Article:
FIG. 6 is a block diagram of an exemplary apparatus that may perform various operations, and store various information generated or used by such operations, in a manner consistent with the present invention.

§4. DETAILED DESCRIPTION

The present invention may involve novel methods, apparatus, message formats, and/or data structures for determining an estimated number of unique users behind a single IP address. The following description is presented to enable one skilled in the art to make and use the invention, and is provided in the context of particular applications and their requirements. Thus, the following description of embodiments consistent with the present invention provides illustration and description, but is not intended to be exhaustive or to limit the present invention to the precise form disclosed. Various modifications to the disclosed embodiments will be apparent to those skilled in the art, and the general principles set forth below may be applied to other embodiments and applications. For example, although a series of acts may be described with reference to a flow diagram, the order of acts may differ in other implementations when the performance of one act is not dependent on the completion of another act. Further, non-dependent acts may be performed in parallel. No element, act or instruction used in the description should be construed as critical or essential to the present invention unless explicitly described as such. Also, as used herein, the article “a” is intended to include one or more items. Where only one item is intended, the term “one” or similar language is used. In the following, “information” may refer to the actual information, or a pointer to, identifier of, or location of such information. Thus, the present invention is not intended to be limited to the embodiments shown and the inventors regard their invention to include any patentable subject matter described.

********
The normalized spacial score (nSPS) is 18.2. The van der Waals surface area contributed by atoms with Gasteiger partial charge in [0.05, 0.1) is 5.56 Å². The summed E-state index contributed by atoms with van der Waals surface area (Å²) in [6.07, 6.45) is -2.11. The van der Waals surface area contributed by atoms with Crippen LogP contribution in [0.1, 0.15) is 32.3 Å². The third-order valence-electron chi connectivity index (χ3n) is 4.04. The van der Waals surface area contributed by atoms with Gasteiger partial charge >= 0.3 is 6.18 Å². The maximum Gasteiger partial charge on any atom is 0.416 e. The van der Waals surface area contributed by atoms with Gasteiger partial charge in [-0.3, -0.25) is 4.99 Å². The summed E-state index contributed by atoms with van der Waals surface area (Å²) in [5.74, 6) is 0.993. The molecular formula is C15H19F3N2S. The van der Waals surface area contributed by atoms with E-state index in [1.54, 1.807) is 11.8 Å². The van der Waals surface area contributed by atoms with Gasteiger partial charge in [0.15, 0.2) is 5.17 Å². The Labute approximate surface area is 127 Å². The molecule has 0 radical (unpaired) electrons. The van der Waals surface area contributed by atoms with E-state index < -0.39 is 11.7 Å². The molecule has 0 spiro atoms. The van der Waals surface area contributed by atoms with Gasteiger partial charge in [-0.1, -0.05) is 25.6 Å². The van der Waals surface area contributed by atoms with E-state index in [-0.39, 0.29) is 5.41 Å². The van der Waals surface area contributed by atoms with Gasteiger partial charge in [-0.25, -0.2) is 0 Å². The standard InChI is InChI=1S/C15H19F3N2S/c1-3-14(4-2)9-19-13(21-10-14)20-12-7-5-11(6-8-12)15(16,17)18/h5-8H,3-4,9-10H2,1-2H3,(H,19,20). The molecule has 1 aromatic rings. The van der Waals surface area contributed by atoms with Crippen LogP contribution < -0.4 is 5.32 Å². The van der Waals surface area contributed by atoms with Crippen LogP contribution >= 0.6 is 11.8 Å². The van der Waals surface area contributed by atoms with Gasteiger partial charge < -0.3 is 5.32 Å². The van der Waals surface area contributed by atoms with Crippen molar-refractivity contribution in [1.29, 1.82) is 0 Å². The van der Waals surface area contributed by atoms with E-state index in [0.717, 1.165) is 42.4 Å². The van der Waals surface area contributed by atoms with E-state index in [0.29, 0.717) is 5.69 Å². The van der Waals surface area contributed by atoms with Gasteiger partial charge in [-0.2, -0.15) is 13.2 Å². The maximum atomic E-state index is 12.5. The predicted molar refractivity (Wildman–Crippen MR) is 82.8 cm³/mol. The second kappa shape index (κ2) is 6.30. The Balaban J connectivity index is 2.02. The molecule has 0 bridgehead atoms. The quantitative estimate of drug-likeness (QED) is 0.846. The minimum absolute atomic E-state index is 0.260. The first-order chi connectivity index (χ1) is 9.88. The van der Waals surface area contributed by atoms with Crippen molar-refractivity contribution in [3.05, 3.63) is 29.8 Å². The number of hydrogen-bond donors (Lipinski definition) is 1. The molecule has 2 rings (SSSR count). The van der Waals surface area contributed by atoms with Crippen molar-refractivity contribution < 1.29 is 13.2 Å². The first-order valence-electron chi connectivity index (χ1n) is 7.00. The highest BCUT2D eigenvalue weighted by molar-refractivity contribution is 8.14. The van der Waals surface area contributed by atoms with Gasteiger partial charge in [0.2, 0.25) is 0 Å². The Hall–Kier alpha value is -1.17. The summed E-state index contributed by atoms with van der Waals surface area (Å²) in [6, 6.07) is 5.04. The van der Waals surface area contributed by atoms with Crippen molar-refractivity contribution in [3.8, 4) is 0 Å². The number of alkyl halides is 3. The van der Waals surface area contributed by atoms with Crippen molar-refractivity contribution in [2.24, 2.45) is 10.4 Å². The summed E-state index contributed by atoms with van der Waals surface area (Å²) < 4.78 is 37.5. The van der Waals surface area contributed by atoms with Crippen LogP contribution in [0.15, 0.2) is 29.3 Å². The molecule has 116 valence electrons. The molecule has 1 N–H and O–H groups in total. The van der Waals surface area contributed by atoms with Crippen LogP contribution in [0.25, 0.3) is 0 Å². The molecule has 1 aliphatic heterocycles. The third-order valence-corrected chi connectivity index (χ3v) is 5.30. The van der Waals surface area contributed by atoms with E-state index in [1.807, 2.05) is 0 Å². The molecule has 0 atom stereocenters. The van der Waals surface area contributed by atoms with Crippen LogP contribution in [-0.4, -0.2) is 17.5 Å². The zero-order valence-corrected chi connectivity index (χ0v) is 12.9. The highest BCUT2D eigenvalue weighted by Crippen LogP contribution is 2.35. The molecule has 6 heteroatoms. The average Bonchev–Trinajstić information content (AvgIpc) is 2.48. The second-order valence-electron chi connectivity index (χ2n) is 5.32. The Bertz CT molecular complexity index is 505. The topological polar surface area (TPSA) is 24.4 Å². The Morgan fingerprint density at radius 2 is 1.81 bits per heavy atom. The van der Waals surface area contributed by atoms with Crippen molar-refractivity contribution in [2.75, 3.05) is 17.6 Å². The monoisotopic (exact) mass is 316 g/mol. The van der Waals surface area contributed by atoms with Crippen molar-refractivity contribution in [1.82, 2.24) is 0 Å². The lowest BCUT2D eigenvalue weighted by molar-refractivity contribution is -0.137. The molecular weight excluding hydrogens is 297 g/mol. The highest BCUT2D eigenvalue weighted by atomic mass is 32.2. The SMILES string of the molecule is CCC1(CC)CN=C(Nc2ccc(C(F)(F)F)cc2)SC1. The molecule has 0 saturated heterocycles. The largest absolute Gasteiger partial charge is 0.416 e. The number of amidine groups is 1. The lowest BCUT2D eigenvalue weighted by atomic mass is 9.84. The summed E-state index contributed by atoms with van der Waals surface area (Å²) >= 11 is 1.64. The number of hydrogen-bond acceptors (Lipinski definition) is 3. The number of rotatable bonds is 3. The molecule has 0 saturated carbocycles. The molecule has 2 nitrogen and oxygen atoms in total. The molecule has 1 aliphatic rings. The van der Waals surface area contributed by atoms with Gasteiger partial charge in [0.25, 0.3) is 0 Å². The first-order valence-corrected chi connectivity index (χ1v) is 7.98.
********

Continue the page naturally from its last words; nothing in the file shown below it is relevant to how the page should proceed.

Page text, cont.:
In the following, terms that are used in this application are defined in §4.1. Then, environments in which, or with which, embodiments consist with the present invention may operate are described in §4.2. Then, exemplary embodiments consistent with the present invention are described in §4.3. Finally, some conclusions regarding the present invention are set forth in §4.4.

§4.1 Definitions

A “client identifier” is information that might be used to uniquely identify, or to help to uniquely identify, a client device (e.g., a computer on a network) and/or a user.

A “cookie” is (e.g., textual) information sent by a server to a client device application (e.g., a Web browser on a computer), and then sent back to the server when the application later accesses the server. For example, an “HTTP cookie” is a parcel of textual information sent by a server to a Web browser and then sent back by the browser each time it accesses the server. HTTP cookies may be used for user authentication, user tracking, and maintaining user-specific information such as Website preferences, electronic shopping carts, etc.

§4.2 Exemplary Environments in which, or with which, Embodiments Consistent with the Present Invention May Operate

FIG. 1 is a diagram illustrating an exemplary environment 100 in which, or with which, embodiments consistent with the present invention may operate. Specifically, the environment 100 may include one or more network(s) (e.g., the Internet) 101 over which parties or entities such as users and computers 105 a-105 f, can communicate.

The environment 100 illustrates various ways that users can interact with (e.g., servers on) the network(s), such as those that were addressed in the background section above. In particular, some possible interactions include, for instance, (a) multiple users sharing the same computer 105 a, (b) multiple users sharing the same computer 105 b through a firewall 104 a (of multiple/single users operating on different computers behind a firewall 104 a (not shown)), (c) multiple users using the same computer 105 c to access the network(s) 101 through a proxy server 104 b (or multiple/single users operating on different computers behind a proxy server 104 b (not shown)), (d) a single user using a single computer 105 d to access the network(s) 101, and (e) a single user using multiple computers 105 e and 105 f to access the network(s) 101. As the foregoing different examples (and other possible configurations) illustrate, it is challenging to track the exact number of users behind an IP address.